I can only speak for myself, but I’ve always been heavily into science fiction. Philip K. Dick is big for me, Ursula LeGuin… I think those authors have influenced my outlook at least as much as the bands I mentioned before. Science fiction has always been a forum for radical views, a way for people in repressive conditions (Yevgeny Zamyatin in Soviet Russia, for instance) to voice their ideas with just enough of a remove from reality that they could get away with it. I’m not a conspiracy theory person, at least relatively speaking, but SF has definitely contributed more or less to a certain paranoia I have about the state and about what’s really going on in the world. Lyrically and rhythmically I also take  influence from poets like Blake and Tennyson. I like their romantic, dramatic style, but I also like the more down to earth diction of people like William S. Burroughs. When I’m writing lyrics I try to balance those two things, the more poetical and the more vulgar, I guess you could say.

– Any upcoming plans? Splits, EP’s, full length?

Unfortunately we’re lying low right now, Dominick is out on the West Coast for a while. Planning to do a tour at the beginning of the Summer and hopefully make a new recording then.

– Thanks for your time. Cheers from Pakistan.

Thank you! It’s a rare treat to hear from someone in Pakistan, I hope people in the States can learn more about the music scene there through your work. Cheers! Get in touch: nosir.iwont@yahoo.com

 

nosiriwontlive

No Sir I Won’t on Bandcamp

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HospitalxBomber – Demo (2013)

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One thing I am always on the look-out for is music that is hard-as-fucking-concrete, while also being faster than a hijabi running away from loud music on a Friday evening. Pissed off fucken hardcore is my jam at the end of the day, and if you suffer from the same addiction to angry and heavy shit then you might want to check this shit out.

 

To put it simple, HospitalxBomber basically straddle the line between dirty high speed punk, and crunchy fucking beatdown hardcore. It’s 5 songs and under 8 minutes of straight up hatred and negativity, with the vocal attack not hesitating to even throw in some Black Metal touches. The slight vocal influence aside, this is pure fast and angry hardcore with some mean ass breakdowns. If I was to compare to any bands, this is the bastard child of Iron Lung and Harness, and that becomes quite clear to the unsuspecting listener the second he/she puts it on. Instinctively abrasive riffs,  and a kit-destroying drum performance coalesce to create a wall-of-sound that absolutely drips with venom and oozes hatred – reviewing stuff like this is basically why I called this blog “Eternal Abhorrence” in the first place. The mix is put together nicely to, giving the demo a very fuzzed out and absolutely vile sound that makes you want to stab the first person you see. Through both the fast and slower parts, the general aural violence never lets up, and though the fast parts are fun to run around to, it’s the gargantuan breakdowns where HospitalxBomber live up to their equally vicious name. The tracks “Faux News” and “Blackwater” are obvious highlights here for that particular reason. Purists who don’t like chuggy breakdowns better stay clear, but people who like to get down to some heavy shit will love the fuck outta this.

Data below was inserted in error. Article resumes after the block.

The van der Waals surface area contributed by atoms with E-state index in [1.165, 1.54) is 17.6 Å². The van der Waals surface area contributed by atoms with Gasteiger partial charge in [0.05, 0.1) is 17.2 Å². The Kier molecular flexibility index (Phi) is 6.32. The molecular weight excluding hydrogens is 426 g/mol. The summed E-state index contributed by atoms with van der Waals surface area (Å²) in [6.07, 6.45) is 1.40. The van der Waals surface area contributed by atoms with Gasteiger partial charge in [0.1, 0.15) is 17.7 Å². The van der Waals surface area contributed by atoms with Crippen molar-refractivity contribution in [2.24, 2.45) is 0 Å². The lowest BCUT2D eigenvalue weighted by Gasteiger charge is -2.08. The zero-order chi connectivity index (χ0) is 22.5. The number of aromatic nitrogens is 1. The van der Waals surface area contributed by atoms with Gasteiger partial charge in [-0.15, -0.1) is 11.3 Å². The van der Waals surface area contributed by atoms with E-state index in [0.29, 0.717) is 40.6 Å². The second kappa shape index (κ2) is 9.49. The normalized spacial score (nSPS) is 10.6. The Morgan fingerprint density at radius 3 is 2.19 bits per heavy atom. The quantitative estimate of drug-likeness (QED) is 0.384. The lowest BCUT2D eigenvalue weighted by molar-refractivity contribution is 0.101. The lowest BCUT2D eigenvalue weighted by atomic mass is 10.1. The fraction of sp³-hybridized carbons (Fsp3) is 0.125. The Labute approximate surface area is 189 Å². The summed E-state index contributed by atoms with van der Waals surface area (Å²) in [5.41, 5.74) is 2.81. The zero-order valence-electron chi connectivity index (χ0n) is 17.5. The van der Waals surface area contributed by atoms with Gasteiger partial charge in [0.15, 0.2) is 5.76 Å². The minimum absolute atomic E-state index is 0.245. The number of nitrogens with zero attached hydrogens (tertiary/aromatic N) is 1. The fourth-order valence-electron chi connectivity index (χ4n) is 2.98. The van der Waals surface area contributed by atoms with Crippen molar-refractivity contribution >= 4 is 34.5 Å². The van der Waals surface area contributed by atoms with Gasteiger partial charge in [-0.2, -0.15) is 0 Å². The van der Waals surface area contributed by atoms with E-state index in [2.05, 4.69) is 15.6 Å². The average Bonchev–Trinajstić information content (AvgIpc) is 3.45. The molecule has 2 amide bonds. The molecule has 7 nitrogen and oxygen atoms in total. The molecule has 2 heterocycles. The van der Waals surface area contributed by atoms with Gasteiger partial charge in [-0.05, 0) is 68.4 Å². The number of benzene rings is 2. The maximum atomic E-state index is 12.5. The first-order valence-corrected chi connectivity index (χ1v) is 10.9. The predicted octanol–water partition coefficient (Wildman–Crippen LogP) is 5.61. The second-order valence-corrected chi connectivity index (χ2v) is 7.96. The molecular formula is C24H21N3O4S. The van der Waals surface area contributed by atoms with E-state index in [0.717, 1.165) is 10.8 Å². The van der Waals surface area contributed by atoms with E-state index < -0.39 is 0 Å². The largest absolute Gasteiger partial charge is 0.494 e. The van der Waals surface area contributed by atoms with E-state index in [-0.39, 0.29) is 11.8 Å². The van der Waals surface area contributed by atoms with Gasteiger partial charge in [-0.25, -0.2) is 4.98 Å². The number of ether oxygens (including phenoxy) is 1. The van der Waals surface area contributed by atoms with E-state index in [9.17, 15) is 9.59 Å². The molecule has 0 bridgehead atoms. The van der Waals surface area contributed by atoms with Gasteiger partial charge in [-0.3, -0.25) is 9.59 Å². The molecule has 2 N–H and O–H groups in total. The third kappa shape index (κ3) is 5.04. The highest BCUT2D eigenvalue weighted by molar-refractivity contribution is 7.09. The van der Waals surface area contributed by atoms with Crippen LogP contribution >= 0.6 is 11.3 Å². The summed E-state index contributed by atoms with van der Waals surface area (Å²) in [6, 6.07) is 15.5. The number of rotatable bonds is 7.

These guys should seriously drop some new stuff soon – 8 minutes ain’t nearly enough, considering the riffs these guys have on the table, and the maniac performance on the drumkit. More often than once I wondered if one of the cymbals fell over (then I realized that kits in America are obviously better than the crap we have in Pakistan hahah). Lots of replay value on this, get it if you’re looking for heavy hardcore that isn’t afraid to jump into powerviolence territory.

 

 

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HospitalxBomber on Bandcamp